(Review) The Great Alone by Kristin Hannah

Publisher and Publication Date: St. Martin’s Press. 2018. Paperback edition 2019.
Genre: Historical fiction. Women and literature.
Pages: 576.
Source: Self-purchase.
Audience: This book covers a large audience of possible readers. For example: women and literature, domestic violence, family saga, and coming of age story.
Rating: Very good.

Amazon link

Kristin Hannah’s Goodreads page

This is the third book I’ve read by Kristin Hannah. The other two books are The Nightingale and The Winter Garden.

“Some fears you carried alone.” Page 138.

In the summary of the book you’ll read at Goodreads or Amazon it mentions the father, Ernt Allbright, is a Vietnam War veteran. It fails to mention he had been a POW for several years. This is a significant point. In the 1960s and 1970s, there wasn’t a mental health care system for veterans (not really.) The knowledge of how to help veterans, support groups, counseling, books, and medications came later. Ernt had a serious mental health disorder, it was not going to clear up like getting over the flu. He was not a person who could be reasoned with or led to rational thinking. His brain was…..what is the right word? His brain was still in that state of survival mode and anticipating threats. His wife looked to him to make rational, logical decisions, but he was not capable. He desperately needed help. Further, his wife Cora kept reflecting back on who Ernt was before the war. Ernt is not that person anymore. Yet, Cora clings to the thought of who he used to be and the hope of who he can be again. This is tragic and heartbreaking.
I feel that I can speak freely about this, because my son has PTSD from combat in Iraq. He is not able to work. He cannot make certain decisions. Most days he cannot sleep. Most days he cannot handle being around people other than his family and close friends. He takes medicine. He sees a doctor. But the David that was is gone. I’m thankful he is home and able to be with family. However, David has a hard time with life post war.
Sharing about my family is not meant to be a political statement. It is meant to share a glimpse of my family’s experience with PTSD and the after-effects of war.
Back to The Great Alone.
The only child of this sad couple is Leni. When the story begins it is 1974, and Leni is thirteen. Later the story jumps to 1978, and then the mid 1980s.
After Ernt lost his job in Washington state, the family moves to Alaska. They live in a small community of independent, resilient, hard working people.
The Allbright family learns to prep during the summer months for the lengthy grueling winters. The community helps them. They literally take the family under their wing.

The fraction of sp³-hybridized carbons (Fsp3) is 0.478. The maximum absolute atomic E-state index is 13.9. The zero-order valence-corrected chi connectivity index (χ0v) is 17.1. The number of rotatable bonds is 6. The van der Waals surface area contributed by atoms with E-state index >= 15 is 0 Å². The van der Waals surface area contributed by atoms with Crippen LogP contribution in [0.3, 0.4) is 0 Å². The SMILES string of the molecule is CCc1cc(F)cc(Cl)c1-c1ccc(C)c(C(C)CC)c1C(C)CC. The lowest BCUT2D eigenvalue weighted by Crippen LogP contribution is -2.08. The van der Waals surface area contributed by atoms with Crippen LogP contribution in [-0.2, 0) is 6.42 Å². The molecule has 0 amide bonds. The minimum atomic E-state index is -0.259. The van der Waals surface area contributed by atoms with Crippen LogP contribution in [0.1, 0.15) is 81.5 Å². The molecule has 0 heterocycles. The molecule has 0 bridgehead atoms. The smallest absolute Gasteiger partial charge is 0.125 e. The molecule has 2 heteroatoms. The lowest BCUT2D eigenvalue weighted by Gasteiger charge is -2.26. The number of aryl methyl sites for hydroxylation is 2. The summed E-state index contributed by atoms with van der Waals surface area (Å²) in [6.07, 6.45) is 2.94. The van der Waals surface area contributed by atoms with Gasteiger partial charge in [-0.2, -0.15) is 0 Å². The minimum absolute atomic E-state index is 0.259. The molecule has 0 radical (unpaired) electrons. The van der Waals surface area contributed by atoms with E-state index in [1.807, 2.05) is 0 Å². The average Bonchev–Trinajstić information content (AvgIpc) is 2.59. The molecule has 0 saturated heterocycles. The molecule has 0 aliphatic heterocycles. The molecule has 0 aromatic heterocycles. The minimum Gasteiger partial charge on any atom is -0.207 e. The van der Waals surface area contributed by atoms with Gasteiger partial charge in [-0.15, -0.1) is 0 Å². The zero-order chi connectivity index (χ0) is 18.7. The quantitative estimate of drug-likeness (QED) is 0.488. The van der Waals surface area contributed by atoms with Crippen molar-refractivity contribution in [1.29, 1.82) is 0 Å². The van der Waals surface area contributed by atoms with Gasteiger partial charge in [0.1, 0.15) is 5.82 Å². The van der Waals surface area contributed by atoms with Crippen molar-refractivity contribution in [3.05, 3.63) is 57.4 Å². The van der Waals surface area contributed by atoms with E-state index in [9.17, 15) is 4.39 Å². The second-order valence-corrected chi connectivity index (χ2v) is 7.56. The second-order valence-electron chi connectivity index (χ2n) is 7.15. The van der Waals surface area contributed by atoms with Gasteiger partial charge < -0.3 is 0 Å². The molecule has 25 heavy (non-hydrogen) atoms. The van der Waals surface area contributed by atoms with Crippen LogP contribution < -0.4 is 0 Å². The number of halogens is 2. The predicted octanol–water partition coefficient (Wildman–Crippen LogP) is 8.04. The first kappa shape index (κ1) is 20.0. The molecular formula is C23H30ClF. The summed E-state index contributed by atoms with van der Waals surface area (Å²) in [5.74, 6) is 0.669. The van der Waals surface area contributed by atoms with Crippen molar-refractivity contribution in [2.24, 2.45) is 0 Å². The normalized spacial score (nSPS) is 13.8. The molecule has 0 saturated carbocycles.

Leni doesn’t fully understand the complexities of her family until later.
Leni wants a connection to someone her age.
Meanwhile, Ernt’s mental health condition deteriorates.

My Thoughts:
The Great Alone is an epic story.
It’s a story to get lost amongst the series of sad events that swirl and pile up like a huge snow drift.
From the beginning, I felt the story wasn’t going to end well. But, I wanted to know what would happen to Cora and Leni.
It’s a story with several themes and ideas running through it. All of them are heavy. Too heavy, because it left me drained.
Some of the themes are sacrifice, love, loss, vengeance, loyalty, intimacy, transformation, discouragement, disappointment, regret, loneliness, and isolation.
Some of the major ideas in the story: coming of age, war veteran, mental health disorder, living in the Alaskan wilderness, young love, codependency, domestic violence, and addiction.
Just when I thought the story was going to wrap up with the characters another chapter began in their lives.
Cora and Leni are extremely close. Their relationship alone was an idea that could’ve carried the story.
Overall I’m glad I read The Great Alone. However, it is a heavy story to digest considering the ongoing events of 2020.


(Review) Fire Road: The Napalm Girl’s Journey through the Horrors of War to Faith, Forgiveness and Peace by Kim Phuc Phan Thi

fire road

Publisher and Publication Date: Tyndale Momentum. October 3, 2017.
Genre: Nonfiction. Autobiography.
Pages: 336.
Source: Library.
Rating: Excellent.
Audience: Readers who love autobiographies, Vietnam war history; and those who want to read about the power of forgiveness and peace.

23 illustrations




Before the spring of 1972, the war seemed far removed from Kim’s village of Trang Bang, Vietnam. Men in black pajamas, strangers, began coming through the village in the night. These men were the Viet Cong. In June 1972, she and her family fled to a temple hoping it was a safe place from a bombing, but a plane flying low dropped a bomb with Napalm. It was during this napalm attack that she was burned. Kim’s story shows a harrowing life from the napalm burning. Her ordeal of the burned skin removal, skin grafting, and no medicine for pain is heartbreaking. The book follows her life through to the end of the war, Cambodian’s Kampucheans, family’s survival, college years, and a chance of escape for a better life.
Kim’s story is a focus on her personally. Her feelings about the burns and its life sentence of pain. But, the story reveals her Christian belief, which includes forgiveness and peace to all people who had caused suffering.

My Thoughts:
Several reasons led me to give this book an excellent rating.
•This is not a political book. Kim’s account of her life is through the lens of reflection. She was an innocent child swept up in a war.
•Kim’s story gave me a view of the Vietnam War from a child’s perspective.
•The burns that Kim had gave me a view of the treatment that was used on her. The treatments that were used are followed through the years. Especially the modern advancement of what can be done medically.
•Kim’s story is ultimately one of hope and peace, despite the suffering of the war and her burns.